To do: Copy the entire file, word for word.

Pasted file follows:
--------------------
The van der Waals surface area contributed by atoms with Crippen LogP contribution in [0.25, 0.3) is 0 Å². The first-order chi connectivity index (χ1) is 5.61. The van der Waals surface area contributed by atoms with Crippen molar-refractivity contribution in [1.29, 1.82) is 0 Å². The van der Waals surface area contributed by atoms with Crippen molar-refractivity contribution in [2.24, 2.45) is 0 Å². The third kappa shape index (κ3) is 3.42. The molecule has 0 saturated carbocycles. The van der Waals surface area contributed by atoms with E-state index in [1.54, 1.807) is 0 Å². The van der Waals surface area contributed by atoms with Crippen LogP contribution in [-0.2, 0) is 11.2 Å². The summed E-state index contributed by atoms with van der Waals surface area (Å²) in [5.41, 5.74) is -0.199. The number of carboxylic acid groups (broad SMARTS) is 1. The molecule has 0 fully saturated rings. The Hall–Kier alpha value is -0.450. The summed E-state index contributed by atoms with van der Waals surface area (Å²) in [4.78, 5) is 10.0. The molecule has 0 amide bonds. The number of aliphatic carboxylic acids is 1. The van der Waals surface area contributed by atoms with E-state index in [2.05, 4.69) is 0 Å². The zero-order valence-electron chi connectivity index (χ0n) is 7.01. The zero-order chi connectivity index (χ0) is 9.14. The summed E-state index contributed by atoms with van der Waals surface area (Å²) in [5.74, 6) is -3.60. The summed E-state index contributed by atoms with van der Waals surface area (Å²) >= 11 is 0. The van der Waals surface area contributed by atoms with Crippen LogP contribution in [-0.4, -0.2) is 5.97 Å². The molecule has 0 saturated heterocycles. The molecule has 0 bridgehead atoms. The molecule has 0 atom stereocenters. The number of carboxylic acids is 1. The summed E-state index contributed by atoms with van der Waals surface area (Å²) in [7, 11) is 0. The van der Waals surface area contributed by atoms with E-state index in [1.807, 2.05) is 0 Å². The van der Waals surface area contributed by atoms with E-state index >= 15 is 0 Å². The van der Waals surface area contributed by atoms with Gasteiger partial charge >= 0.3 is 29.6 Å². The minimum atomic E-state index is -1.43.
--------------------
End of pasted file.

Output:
The van der Waals surface area contributed by atoms with Crippen LogP contribution in [0.25, 0.3) is 0 Å². The first-order chi connectivity index (χ1) is 5.61. The van der Waals surface area contributed by atoms with Crippen molar-refractivity contribution in [1.29, 1.82) is 0 Å². The van der Waals surface area contributed by atoms with Crippen molar-refractivity contribution in [2.24, 2.45) is 0 Å². The third kappa shape index (κ3) is 3.42. The molecule has 0 saturated carbocycles. The van der Waals surface area contributed by atoms with E-state index in [1.54, 1.807) is 0 Å². The van der Waals surface area contributed by atoms with Crippen LogP contribution in [-0.2, 0) is 11.2 Å². The summed E-state index contributed by atoms with van der Waals surface area (Å²) in [5.41, 5.74) is -0.199. The number of carboxylic acid groups (broad SMARTS) is 1. The molecule has 0 fully saturated rings. The Hall–Kier alpha value is -0.450. The summed E-state index contributed by atoms with van der Waals surface area (Å²) in [4.78, 5) is 10.0. The molecule has 0 amide bonds. The number of aliphatic carboxylic acids is 1. The van der Waals surface area contributed by atoms with E-state index in [2.05, 4.69) is 0 Å². The zero-order valence-electron chi connectivity index (χ0n) is 7.01. The zero-order chi connectivity index (χ0) is 9.14. The summed E-state index contributed by atoms with van der Waals surface area (Å²) in [5.74, 6) is -3.60. The summed E-state index contributed by atoms with van der Waals surface area (Å²) >= 11 is 0. The van der Waals surface area contributed by atoms with Crippen LogP contribution in [-0.4, -0.2) is 5.97 Å². The molecule has 0 saturated heterocycles. The molecule has 0 bridgehead atoms. The molecule has 0 atom stereocenters. The number of carboxylic acids is 1. The summed E-state index contributed by atoms with van der Waals surface area (Å²) in [7, 11) is 0. The van der Waals surface area contributed by atoms with E-state index in [1.807, 2.05) is 0 Å². The van der Waals surface area contributed by atoms with E-state index >= 15 is 0 Å². The van der Waals surface area contributed by atoms with Gasteiger partial charge >= 0.3 is 29.6 Å². The minimum atomic E-state index is -1.43.